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Harsh Shifting


cleverdick
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The last few days here (in UK) have been particularly hot and humid. My '90LS doesn't seem to cope too well in this kind of climate. When I have the air on, you can hear the engine pinking during acceleration. (I had a new radiator last year and Toyota red Forlife coolant but it's just as bad). Just as worrying is that the other day, after driving at quite high speed for about 20 minutes or so, the gearchanges became quite harsh and also causing a fierce jolt when selecting D from stationary. (Idle revs were normal). I've never had this problem before. Fluid is genuine Toyota TIV, which I completely renewed about 3 years ago, plus filter, according to the LexLS tutorial. It's still clear doesn't smell burnt. I have not had this problem since, but then the car hasn't got as hot since. So it looks as if there is no permanent damage. Interestingly, the later LSs have two cooling fans, mine (being an earlier model) only has one. Anyone else here got this problem?

:unsure:

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Since youre in the United Kingdom your gas is a much higher octane, correct? When I saw you mention pinging I first thought of that then recalled an episode of Top Gear when Clarkson was ripping on American gas and my buddy said you guys have upper 90s octane?

There was a post here the other day of a gentle having a broken wire in the boot (that's for you) and it was causing him to have some problems wth his tranny as well. I would do a search. It was posted on Friday night so it shouldn't of dropped too far.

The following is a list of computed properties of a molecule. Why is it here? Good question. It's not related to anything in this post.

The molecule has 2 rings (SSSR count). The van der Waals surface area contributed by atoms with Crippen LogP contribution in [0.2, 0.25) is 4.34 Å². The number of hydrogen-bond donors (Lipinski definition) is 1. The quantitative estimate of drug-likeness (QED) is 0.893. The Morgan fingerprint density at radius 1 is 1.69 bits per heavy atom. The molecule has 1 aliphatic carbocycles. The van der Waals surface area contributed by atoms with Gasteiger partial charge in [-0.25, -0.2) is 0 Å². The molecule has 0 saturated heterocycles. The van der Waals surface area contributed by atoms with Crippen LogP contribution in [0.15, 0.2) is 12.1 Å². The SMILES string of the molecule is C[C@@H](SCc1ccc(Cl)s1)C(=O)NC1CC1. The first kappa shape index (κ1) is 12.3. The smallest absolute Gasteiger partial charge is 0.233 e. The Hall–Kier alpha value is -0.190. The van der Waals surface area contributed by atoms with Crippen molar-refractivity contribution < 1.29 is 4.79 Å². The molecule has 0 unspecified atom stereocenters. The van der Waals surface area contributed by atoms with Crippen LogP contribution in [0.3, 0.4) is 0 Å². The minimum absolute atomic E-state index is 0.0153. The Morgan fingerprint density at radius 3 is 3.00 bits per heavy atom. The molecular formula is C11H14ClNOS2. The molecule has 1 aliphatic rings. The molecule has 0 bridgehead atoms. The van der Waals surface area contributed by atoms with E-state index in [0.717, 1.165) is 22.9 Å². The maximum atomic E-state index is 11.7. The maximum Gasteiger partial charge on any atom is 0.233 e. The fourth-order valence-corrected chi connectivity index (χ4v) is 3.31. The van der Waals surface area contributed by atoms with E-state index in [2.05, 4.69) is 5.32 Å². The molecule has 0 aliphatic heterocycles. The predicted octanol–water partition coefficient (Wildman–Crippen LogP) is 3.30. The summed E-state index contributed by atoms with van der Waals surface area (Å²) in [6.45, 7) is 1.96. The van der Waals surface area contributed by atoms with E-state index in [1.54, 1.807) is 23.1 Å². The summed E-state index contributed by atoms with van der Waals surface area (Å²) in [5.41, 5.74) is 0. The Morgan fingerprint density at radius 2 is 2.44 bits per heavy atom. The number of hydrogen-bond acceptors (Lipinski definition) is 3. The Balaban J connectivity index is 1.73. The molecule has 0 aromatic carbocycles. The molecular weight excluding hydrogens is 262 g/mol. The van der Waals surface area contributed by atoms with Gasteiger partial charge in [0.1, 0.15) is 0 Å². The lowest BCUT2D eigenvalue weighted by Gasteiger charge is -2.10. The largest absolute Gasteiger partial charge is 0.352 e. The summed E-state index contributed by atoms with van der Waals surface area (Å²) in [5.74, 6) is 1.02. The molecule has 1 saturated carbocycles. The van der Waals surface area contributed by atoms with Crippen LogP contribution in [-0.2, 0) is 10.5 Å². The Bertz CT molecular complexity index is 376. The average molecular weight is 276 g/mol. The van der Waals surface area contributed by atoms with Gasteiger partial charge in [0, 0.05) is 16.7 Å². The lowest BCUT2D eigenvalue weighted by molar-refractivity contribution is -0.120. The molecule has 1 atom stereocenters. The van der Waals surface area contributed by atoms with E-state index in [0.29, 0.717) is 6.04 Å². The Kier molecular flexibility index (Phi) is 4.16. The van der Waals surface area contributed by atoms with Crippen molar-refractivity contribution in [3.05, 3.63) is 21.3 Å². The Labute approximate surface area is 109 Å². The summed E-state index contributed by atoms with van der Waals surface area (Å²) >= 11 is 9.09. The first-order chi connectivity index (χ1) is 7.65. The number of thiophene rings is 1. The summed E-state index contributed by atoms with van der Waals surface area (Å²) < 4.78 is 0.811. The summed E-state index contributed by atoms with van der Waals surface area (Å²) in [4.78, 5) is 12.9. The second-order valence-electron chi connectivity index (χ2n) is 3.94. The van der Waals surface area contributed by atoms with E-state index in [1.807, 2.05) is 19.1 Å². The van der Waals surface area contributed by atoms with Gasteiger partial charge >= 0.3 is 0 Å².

Sounds like everything is in proper order with Toyo/Lex ATF as well as the redness in the cooling system. Sounds a bit electrical to me but that is far as I can go. I am not wure what tranny connections are in the engine bay. There are only a few and they are on the unit itsself.

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Ed,

Thanks for reply.

The UK system of measuring octane is different to that in the US, so 'regular' in the US would equate to '95 octane' in the UK. I always use 'super unleaded (98 octane)', AKA 'supreme' in the US - it's the same thing even though there's a difference of 10 or so in the numerical value. (I once sent an email to Shell asking them to explain the difference in scientific terms, but they ignored my email.) In any case, leaner fuel would cause pinking (or pinging), not the other way round. I take on board your comments re. the wiring harness in the trunk; funnily enough I have prevented any problem with that before it has started by re-routing the cable so that it does not get damaged. However, I really don't think that's the issue here, it is definitely heat-related, as when I experienced the harsh shifting the auxiliary fan was running as well, as if it just couldn't cope with the heat. The a/c was on too, which also impairs the engine's cooling performance. I was thinking more in terms of an over-pressurized tranny or something like that. As I said, 99% of the time it's fine, it's just that in exceptionally hot and humid conditions it lacks its usual seamlessness. Fluid level in the box is maybe slightly high, up to the bead when very hot. But it takes such a small amount to show a big difference on the gauge that I wasn't too worried by this.

Cheers,

Rich

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